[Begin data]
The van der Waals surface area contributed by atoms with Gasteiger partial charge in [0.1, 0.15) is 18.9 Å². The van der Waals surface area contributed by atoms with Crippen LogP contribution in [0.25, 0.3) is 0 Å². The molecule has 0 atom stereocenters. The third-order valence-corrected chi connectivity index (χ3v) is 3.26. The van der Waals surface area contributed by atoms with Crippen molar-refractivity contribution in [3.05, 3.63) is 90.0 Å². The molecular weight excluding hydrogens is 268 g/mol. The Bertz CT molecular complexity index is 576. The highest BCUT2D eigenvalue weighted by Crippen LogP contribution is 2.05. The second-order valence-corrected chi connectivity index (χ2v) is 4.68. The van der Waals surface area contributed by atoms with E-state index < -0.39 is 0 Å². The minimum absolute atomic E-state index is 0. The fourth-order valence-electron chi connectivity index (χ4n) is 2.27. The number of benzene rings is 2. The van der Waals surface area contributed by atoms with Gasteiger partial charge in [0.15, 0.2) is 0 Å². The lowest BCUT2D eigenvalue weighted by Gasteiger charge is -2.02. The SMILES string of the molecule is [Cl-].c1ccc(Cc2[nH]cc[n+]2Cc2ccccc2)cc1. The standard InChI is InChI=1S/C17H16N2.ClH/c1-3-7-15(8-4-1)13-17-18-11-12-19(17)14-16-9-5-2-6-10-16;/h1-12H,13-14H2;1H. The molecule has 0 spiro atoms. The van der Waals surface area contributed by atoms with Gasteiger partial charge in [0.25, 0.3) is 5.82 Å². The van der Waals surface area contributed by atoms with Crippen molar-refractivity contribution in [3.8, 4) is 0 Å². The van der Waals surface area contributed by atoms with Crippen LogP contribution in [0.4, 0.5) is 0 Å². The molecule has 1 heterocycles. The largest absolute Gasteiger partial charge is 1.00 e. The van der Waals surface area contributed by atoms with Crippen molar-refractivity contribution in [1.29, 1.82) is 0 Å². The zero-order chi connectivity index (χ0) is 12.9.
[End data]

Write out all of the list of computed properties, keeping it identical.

The van der Waals surface area contributed by atoms with Gasteiger partial charge in [0.1, 0.15) is 18.9 Å². The van der Waals surface area contributed by atoms with Crippen LogP contribution in [0.25, 0.3) is 0 Å². The molecule has 0 atom stereocenters. The third-order valence-corrected chi connectivity index (χ3v) is 3.26. The van der Waals surface area contributed by atoms with Crippen molar-refractivity contribution in [3.05, 3.63) is 90.0 Å². The molecular weight excluding hydrogens is 268 g/mol. The Bertz CT molecular complexity index is 576. The highest BCUT2D eigenvalue weighted by Crippen LogP contribution is 2.05. The second-order valence-corrected chi connectivity index (χ2v) is 4.68. The van der Waals surface area contributed by atoms with E-state index < -0.39 is 0 Å². The minimum absolute atomic E-state index is 0. The fourth-order valence-electron chi connectivity index (χ4n) is 2.27. The number of benzene rings is 2. The van der Waals surface area contributed by atoms with Gasteiger partial charge in [0.15, 0.2) is 0 Å². The lowest BCUT2D eigenvalue weighted by Gasteiger charge is -2.02. The SMILES string of the molecule is [Cl-].c1ccc(Cc2[nH]cc[n+]2Cc2ccccc2)cc1. The standard InChI is InChI=1S/C17H16N2.ClH/c1-3-7-15(8-4-1)13-17-18-11-12-19(17)14-16-9-5-2-6-10-16;/h1-12H,13-14H2;1H. The molecule has 0 spiro atoms. The van der Waals surface area contributed by atoms with Gasteiger partial charge in [0.25, 0.3) is 5.82 Å². The van der Waals surface area contributed by atoms with Crippen molar-refractivity contribution in [3.8, 4) is 0 Å². The van der Waals surface area contributed by atoms with Crippen LogP contribution in [0.4, 0.5) is 0 Å². The molecule has 1 heterocycles. The largest absolute Gasteiger partial charge is 1.00 e. The van der Waals surface area contributed by atoms with Crippen molar-refractivity contribution in [1.29, 1.82) is 0 Å². The zero-order chi connectivity index (χ0) is 12.9.